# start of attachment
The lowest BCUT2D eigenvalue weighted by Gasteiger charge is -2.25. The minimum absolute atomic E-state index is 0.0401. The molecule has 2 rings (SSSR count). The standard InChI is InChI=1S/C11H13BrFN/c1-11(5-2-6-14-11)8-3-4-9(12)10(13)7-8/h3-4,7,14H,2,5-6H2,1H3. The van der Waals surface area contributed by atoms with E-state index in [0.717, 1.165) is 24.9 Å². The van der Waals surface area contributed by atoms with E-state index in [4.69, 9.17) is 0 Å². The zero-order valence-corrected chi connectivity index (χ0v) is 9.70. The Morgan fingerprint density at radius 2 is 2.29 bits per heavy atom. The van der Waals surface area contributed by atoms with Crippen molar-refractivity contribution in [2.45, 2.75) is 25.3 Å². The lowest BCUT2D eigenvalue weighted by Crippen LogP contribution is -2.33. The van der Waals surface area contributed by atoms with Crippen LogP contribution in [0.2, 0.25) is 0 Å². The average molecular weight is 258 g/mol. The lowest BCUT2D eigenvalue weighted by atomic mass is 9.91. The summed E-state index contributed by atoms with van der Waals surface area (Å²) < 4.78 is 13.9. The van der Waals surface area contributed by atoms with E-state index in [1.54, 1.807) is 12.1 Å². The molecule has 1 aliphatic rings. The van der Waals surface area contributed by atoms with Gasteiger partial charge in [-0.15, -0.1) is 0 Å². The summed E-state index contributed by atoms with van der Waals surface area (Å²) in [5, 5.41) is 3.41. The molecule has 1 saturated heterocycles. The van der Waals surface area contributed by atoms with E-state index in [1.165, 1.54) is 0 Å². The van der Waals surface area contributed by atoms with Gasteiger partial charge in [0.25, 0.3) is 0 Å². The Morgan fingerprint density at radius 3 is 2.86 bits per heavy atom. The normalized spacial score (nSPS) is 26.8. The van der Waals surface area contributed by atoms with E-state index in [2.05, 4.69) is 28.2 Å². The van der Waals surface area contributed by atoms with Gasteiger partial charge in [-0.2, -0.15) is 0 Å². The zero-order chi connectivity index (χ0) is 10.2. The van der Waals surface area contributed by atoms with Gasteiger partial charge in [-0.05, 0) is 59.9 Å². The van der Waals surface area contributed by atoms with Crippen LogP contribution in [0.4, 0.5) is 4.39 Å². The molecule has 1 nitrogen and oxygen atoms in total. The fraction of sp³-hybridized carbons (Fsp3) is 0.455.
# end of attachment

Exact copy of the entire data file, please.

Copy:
The lowest BCUT2D eigenvalue weighted by Gasteiger charge is -2.25. The minimum absolute atomic E-state index is 0.0401. The molecule has 2 rings (SSSR count). The standard InChI is InChI=1S/C11H13BrFN/c1-11(5-2-6-14-11)8-3-4-9(12)10(13)7-8/h3-4,7,14H,2,5-6H2,1H3. The van der Waals surface area contributed by atoms with E-state index in [0.717, 1.165) is 24.9 Å². The van der Waals surface area contributed by atoms with E-state index in [4.69, 9.17) is 0 Å². The zero-order valence-corrected chi connectivity index (χ0v) is 9.70. The Morgan fingerprint density at radius 2 is 2.29 bits per heavy atom. The van der Waals surface area contributed by atoms with Crippen molar-refractivity contribution in [2.45, 2.75) is 25.3 Å². The lowest BCUT2D eigenvalue weighted by Crippen LogP contribution is -2.33. The van der Waals surface area contributed by atoms with Crippen LogP contribution in [0.2, 0.25) is 0 Å². The average molecular weight is 258 g/mol. The lowest BCUT2D eigenvalue weighted by atomic mass is 9.91. The summed E-state index contributed by atoms with van der Waals surface area (Å²) < 4.78 is 13.9. The van der Waals surface area contributed by atoms with E-state index in [1.54, 1.807) is 12.1 Å². The molecule has 1 aliphatic rings. The van der Waals surface area contributed by atoms with Gasteiger partial charge in [-0.15, -0.1) is 0 Å². The summed E-state index contributed by atoms with van der Waals surface area (Å²) in [5, 5.41) is 3.41. The molecule has 1 saturated heterocycles. The van der Waals surface area contributed by atoms with E-state index in [1.165, 1.54) is 0 Å². The van der Waals surface area contributed by atoms with Gasteiger partial charge in [0.25, 0.3) is 0 Å². The Morgan fingerprint density at radius 3 is 2.86 bits per heavy atom. The normalized spacial score (nSPS) is 26.8. The van der Waals surface area contributed by atoms with E-state index in [2.05, 4.69) is 28.2 Å². The van der Waals surface area contributed by atoms with Gasteiger partial charge in [-0.2, -0.15) is 0 Å². The zero-order chi connectivity index (χ0) is 10.2. The van der Waals surface area contributed by atoms with Gasteiger partial charge in [-0.05, 0) is 59.9 Å². The van der Waals surface area contributed by atoms with Crippen LogP contribution in [0.4, 0.5) is 4.39 Å². The molecule has 1 nitrogen and oxygen atoms in total. The fraction of sp³-hybridized carbons (Fsp3) is 0.455.